The first native cases of Zika virus in Europe have been confirmed in what experts are calling a wake-up call as warming global temperatures could lead to more cases across the continent.
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The European Centre for Disease Prevention and Control (ECDC) has confirmed that, in August, three people became infected in the French Riviera town of Hyères and that the cases were transmitted locally rather than being brought into the country by tourists.
The findings are “the first time that locally acquired Zika cases were identified, which poses new challenges for the control of these diseases,” says Moritz Kraemer, an infectious disease researcher at the University of Oxford.
James Logan, head of the department of disease control at the London School of Hygiene and Tropical Medicine says it is one thing for travelers to come back to a country with a disease, which happens all the time:
It’s another thing completely when a disease is transmitted locally as it demonstrates capacity. We now have a new exotic disease in Europe. In many ways, this is a bit of a wake-up call for the continent.”
Logan adds that there were probably more infections in France that went undetected since many people do not develop symptoms: “The fact that there have been three suggests there have been more, but we might never know the true extent.”
The ECDC says all three patients developed symptoms at around the same time, meaning they were probably part of the same transmission cycle. The patients have now recovered and the risk of further cases in the region is low, the ECDC adds.
A Zika-carrying mosquito has emerged in Europe
Scientists had anticipated that some insect-bite infections would emerge in Europe, but they had not expected to see cases of Zika because it is usually carried by the Aedes aegypti mosquito, which is not commonly found in southern Europe. However, another mosquito called Aedes albopictus, which has become common across southern Europe, may also be a carrier.
Anna Checkley, a consultant in Tropical Medicine at the Hospital for Tropical Diseases, says Aedes albopictus has become common in parts of southern France, where it has probably also been responsible for the transmission of dengue. This mosquito has also been detected widely throughout southern Europe and sporadically further north, she adds.
This species has spread throughout most of Europe now. It has invaded new countries and become established due to increasing temperatures and climate change making conditions more favorable for them to breed. Increased travel has also played a role.”
Concern for pregnant women
Zika is generally a mild virus and many people who become infected do not develop symptoms. Of those who do, fever, rash, headache, conjunctivitis and joint pain are the most typical symptoms.
However, the virus is a concern if it infects pregnant women or women who may become pregnant since it can lead to miscarriage, premature birth, Guillain-Barré syndrome and birth defects such as microcephaly, where babies are born with small heads and subsequently suffer from developmental problems.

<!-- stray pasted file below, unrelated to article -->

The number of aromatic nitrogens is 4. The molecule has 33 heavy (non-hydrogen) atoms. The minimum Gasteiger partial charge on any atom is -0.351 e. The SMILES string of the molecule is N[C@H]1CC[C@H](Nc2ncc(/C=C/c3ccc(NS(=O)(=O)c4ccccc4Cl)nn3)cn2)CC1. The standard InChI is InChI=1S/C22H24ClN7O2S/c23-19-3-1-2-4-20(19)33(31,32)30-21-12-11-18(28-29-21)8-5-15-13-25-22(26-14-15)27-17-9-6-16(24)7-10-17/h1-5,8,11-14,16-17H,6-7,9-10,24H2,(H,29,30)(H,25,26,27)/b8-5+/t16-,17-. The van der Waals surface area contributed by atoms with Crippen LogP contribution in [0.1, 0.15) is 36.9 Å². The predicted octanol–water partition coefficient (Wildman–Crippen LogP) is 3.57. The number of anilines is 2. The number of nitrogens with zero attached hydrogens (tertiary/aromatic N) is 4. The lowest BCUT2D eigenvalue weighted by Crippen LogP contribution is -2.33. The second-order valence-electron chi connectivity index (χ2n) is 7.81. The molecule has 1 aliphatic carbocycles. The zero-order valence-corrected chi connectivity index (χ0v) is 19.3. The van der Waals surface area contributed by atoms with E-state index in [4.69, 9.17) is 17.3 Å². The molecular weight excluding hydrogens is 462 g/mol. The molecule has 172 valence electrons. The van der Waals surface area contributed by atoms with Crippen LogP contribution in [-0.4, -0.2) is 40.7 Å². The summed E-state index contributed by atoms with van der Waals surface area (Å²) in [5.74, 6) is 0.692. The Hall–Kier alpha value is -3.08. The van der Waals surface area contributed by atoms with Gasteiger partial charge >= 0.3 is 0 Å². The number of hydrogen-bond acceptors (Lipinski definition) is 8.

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Other tropical diseases may find their way into Britain
Earlier this year, the UK’s Department of Health warned that global warming could result in tropical diseases such as Zika and malaria finding their way into Britain.
One study by Kraemer and colleagues found that climate change could result in half of the globe’s population being exposed to disease-spreading mosquitoes by the year 2050. Global health experts have now urged countries to be prepared for the emergence of tropical infectious diseases as a result of climate change.
This year, dengue outbreaks have been seen across the globe, tick-borne encephalitis has been detected in the UK and now native cases of Zika have been identified in France.
Countries are not doing enough to prepare
Logan warns that the UK and Europe are not doing enough to prepare for these new threats being introduced, echoing a report released in September that warned the world is poorly prepared for outbreaks of new diseases.
“I think Europe and UK are not particularly good at doing active surveillance on this sort of thing – we need more investment in systems and processes and people on the ground,” says Logan.
However, the ECDC says the risk of becoming infected with Zika in France still remains “very low” and that that the seasonal weather should stamp out the virus:
As temperatures are progressively decreasing during autumn, the environmental conditions are currently not favourable for sustained transmission. The risk for the population, including pregnant women and their unborn children, is low.”
Checkley also reminds tourists that the risk of acquiring Zika in southern Europe remains low, but she also warns that “all travelers spending time outdoors should be mindful of taking bite avoidance precautions as there are many infections which can be transmitted by biting mosquitoes and ticks.”